In this aspect of the invention, the external output device 450 may be coupled to the data processor unit 200 and allow a user to view the audio waveforms of the sounds being played, the waveform of the external output, scan through optional external output selections while an external output selection is being used, and allow the user to perform various user functions. Additionally, the monitor may be touch sensitive and/or include buttons to allow for quick selections of programs, external output selections, etc.

According to principles of the present invention, the various components described above may be coupled together such that they may communicate signals via any suitable wired or wireless medium.

FIG. 2 illustrates a controller unit 100 according to one embodiment of the present invention.

Referring to FIG. 2, a needle location within the analog record must be determined to synchronize output signals of digital external data sources with audio from an analog record. Accordingly, the controller unit 100 may include a turntable assembly 110, a tone arm assembly 120, and a scanner assembly, the various types of which will be described in greater detail below.

According to principles of the present invention, the turntable assembly 110 may, for example, include a turntable platter 112 that is rotatable about a spindle 114.

In one aspect of the present invention, and as shown in FIGS. 3A and 3B, the turntable platter 112 may include a supporting surface 111 for supporting a record (not shown) and a center portion 113 having a recessed surface that lies below the supporting surface 111 to a predetermined depth. Accordingly, a record (not shown) may be arranged on the supporting surface 111 to be rotated by the turntable platter 112. A slipmat (not shown) may be arranged between the record and the supporting surface 111 and enable a user to rotate the record with respect to the turntable platter 112 while minimizing the amount of erosion incurred by the grooves on the record. Provided as a low-friction material, the slipmat may be arranged on the supporting surface 111 prior to placing a record on the turntable platter 112.

In another aspect of the present invention, and as shown in FIGS. 4A-4B, the turntable 112 may include concentric outer and inner rims 112 a and 112 b, respectively, spaced apart from each other by an annular recess 115. The outer diameter of the turntable platter 112 may be defined by an outer surface of the outer rim 112 a, the outer diameter of the center portion 113 may be defined by an inner surface of the inner rim 112 b, and the inner and outer diameters of the annular recess 115 may be respectively defined by the outer and inner surfaces of the inner and outer rims 112 b and 112 a, respectively. In one aspect of the present invention, the surface of the center portion 113 may be recessed below the upper surface of the outer and inner rims 112 a and 112 b. As is evident, the turntable platter 112 shown in FIGS. 4A-4B, does not include a supporting surface on which a record may rotate. Accordingly, and as described in greater detail below, the principles of the present invention provide a modular slipmat assembly that may be coupled to and decoupled from the turntable platter 112.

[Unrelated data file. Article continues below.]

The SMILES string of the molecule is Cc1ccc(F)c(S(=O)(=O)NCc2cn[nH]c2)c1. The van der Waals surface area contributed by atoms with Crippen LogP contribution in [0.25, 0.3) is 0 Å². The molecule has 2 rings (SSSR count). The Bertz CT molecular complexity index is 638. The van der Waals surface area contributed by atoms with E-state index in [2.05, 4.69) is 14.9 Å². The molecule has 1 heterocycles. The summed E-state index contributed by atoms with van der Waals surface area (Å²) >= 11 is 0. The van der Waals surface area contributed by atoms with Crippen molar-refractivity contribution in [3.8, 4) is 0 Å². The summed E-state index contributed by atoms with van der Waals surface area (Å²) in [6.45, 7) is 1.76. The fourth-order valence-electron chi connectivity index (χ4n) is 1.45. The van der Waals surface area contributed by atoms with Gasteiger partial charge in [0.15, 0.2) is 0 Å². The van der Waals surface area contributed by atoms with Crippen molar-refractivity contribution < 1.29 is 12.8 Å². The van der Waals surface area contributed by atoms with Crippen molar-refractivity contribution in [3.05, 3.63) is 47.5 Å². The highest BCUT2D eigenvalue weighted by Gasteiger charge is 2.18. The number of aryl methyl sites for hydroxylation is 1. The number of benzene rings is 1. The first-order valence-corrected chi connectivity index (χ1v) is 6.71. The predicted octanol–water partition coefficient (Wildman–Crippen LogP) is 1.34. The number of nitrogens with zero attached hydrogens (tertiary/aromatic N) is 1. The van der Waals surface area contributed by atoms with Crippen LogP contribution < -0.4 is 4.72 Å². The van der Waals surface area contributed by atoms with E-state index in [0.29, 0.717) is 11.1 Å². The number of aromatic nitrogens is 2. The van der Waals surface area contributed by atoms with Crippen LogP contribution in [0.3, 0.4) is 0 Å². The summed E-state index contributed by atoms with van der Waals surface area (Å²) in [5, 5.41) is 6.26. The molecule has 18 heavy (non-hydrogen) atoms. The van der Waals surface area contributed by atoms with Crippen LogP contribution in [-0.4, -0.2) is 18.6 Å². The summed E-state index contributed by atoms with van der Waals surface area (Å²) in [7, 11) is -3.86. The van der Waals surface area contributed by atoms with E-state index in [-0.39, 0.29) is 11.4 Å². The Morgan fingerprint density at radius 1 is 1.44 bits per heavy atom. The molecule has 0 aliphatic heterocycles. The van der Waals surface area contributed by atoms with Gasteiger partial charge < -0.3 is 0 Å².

Referring to FIGS. 5A-5B, a slipmat assembly 150 according to a first embodiment of the present invention may, for example, include a lower portion 150 a immovably coupled to an upper portion 150 b. In one aspect of the present invention, the lower portion 150 a may be inserted into the annular recess 115 and rotate about the spindle 114 with respect to the turntable platter 112. The upper portion 150 b may include a substantially planar supporting surface 151 over the outer and inner rims 112 a and 112 b.

According to principles of the present invention, an inner diameter of the supporting surface 151 may conform substantially to the inner diameter of the inner rim 112 b. In one aspect of the present invention, the outer diameter of the supporting surface 151 may be substantially equal to, or greater than the outer diameter of the outer rim 112 a. A contact surface 152 may contact the upper surfaces of the outer and inner rims 112 a and 112 b, respectively, and allow the slipmat assembly 150 to be fully supported by the turntable platter 112. In one aspect of the present invention, the contact surface 152 may comprise substantially any material and structure facilitating movement of the slipmat assembly 150 with respect to the turntable platter 112. In one aspect of the present invention, the supporting surface 151 of the slipmat assembly 150 may, for example, comprise any suitable low-friction material (e.g., a urethane-based material). In an alternate aspect of the present invention, the supporting surface of the slipmat assembly 150 may, for example, comprise a material (e.g., a rubber-based material) that has a higher coefficient of friction with respect to records than conventional slipmats. In another aspect of the present invention, the supporting surface of the slipmat assembly may comprise a material suitable for dissipating static charges that may be generated between the slipmat assembly and a record. In still another aspect of the present invention, a groove 157 may be formed within a peripheral region of the supporting surface 151 and include a topography resembling that of a conventional analog record (i.e., a topography suitable for producing signals when a stylus of a controller unit is moved across its surface).